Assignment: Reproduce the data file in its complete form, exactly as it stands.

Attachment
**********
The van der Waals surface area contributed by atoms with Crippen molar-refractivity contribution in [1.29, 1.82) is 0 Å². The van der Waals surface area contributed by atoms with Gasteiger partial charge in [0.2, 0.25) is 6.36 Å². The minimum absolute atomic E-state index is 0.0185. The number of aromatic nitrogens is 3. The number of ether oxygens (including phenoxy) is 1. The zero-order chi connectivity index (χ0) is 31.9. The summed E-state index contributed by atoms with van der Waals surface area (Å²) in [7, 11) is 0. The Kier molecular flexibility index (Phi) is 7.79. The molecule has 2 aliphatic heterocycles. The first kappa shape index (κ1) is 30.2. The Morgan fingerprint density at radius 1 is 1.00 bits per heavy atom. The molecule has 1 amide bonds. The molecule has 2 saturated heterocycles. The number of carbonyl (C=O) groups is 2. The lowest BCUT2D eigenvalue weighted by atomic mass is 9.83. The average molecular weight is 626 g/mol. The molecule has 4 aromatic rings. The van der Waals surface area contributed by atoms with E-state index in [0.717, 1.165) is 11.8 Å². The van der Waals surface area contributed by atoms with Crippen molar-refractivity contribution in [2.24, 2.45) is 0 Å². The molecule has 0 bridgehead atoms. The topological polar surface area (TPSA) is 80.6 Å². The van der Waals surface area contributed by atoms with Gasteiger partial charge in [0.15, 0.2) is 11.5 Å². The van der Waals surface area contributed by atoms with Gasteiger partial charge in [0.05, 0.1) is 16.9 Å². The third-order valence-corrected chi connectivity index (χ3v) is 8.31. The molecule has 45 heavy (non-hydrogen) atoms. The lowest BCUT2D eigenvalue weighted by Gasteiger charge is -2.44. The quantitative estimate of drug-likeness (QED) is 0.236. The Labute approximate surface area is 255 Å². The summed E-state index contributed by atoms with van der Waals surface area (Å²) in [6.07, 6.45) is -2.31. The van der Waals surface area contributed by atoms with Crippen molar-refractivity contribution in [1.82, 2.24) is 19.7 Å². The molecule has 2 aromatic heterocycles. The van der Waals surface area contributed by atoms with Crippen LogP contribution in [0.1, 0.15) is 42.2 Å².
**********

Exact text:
The van der Waals surface area contributed by atoms with Crippen molar-refractivity contribution in [1.29, 1.82) is 0 Å². The van der Waals surface area contributed by atoms with Gasteiger partial charge in [0.2, 0.25) is 6.36 Å². The minimum absolute atomic E-state index is 0.0185. The number of aromatic nitrogens is 3. The number of ether oxygens (including phenoxy) is 1. The zero-order chi connectivity index (χ0) is 31.9. The summed E-state index contributed by atoms with van der Waals surface area (Å²) in [7, 11) is 0. The Kier molecular flexibility index (Phi) is 7.79. The molecule has 2 aliphatic heterocycles. The first kappa shape index (κ1) is 30.2. The Morgan fingerprint density at radius 1 is 1.00 bits per heavy atom. The molecule has 1 amide bonds. The molecule has 2 saturated heterocycles. The number of carbonyl (C=O) groups is 2. The lowest BCUT2D eigenvalue weighted by atomic mass is 9.83. The average molecular weight is 626 g/mol. The molecule has 4 aromatic rings. The van der Waals surface area contributed by atoms with E-state index in [0.717, 1.165) is 11.8 Å². The van der Waals surface area contributed by atoms with Crippen molar-refractivity contribution in [2.24, 2.45) is 0 Å². The molecule has 0 bridgehead atoms. The topological polar surface area (TPSA) is 80.6 Å². The van der Waals surface area contributed by atoms with Gasteiger partial charge in [0.15, 0.2) is 11.5 Å². The van der Waals surface area contributed by atoms with Gasteiger partial charge in [0.05, 0.1) is 16.9 Å². The third-order valence-corrected chi connectivity index (χ3v) is 8.31. The molecule has 45 heavy (non-hydrogen) atoms. The lowest BCUT2D eigenvalue weighted by Gasteiger charge is -2.44. The quantitative estimate of drug-likeness (QED) is 0.236. The Labute approximate surface area is 255 Å². The summed E-state index contributed by atoms with van der Waals surface area (Å²) in [6.07, 6.45) is -2.31. The van der Waals surface area contributed by atoms with Crippen molar-refractivity contribution in [1.82, 2.24) is 19.7 Å². The molecule has 2 aromatic heterocycles. The van der Waals surface area contributed by atoms with Crippen LogP contribution in [0.1, 0.15) is 42.2 Å².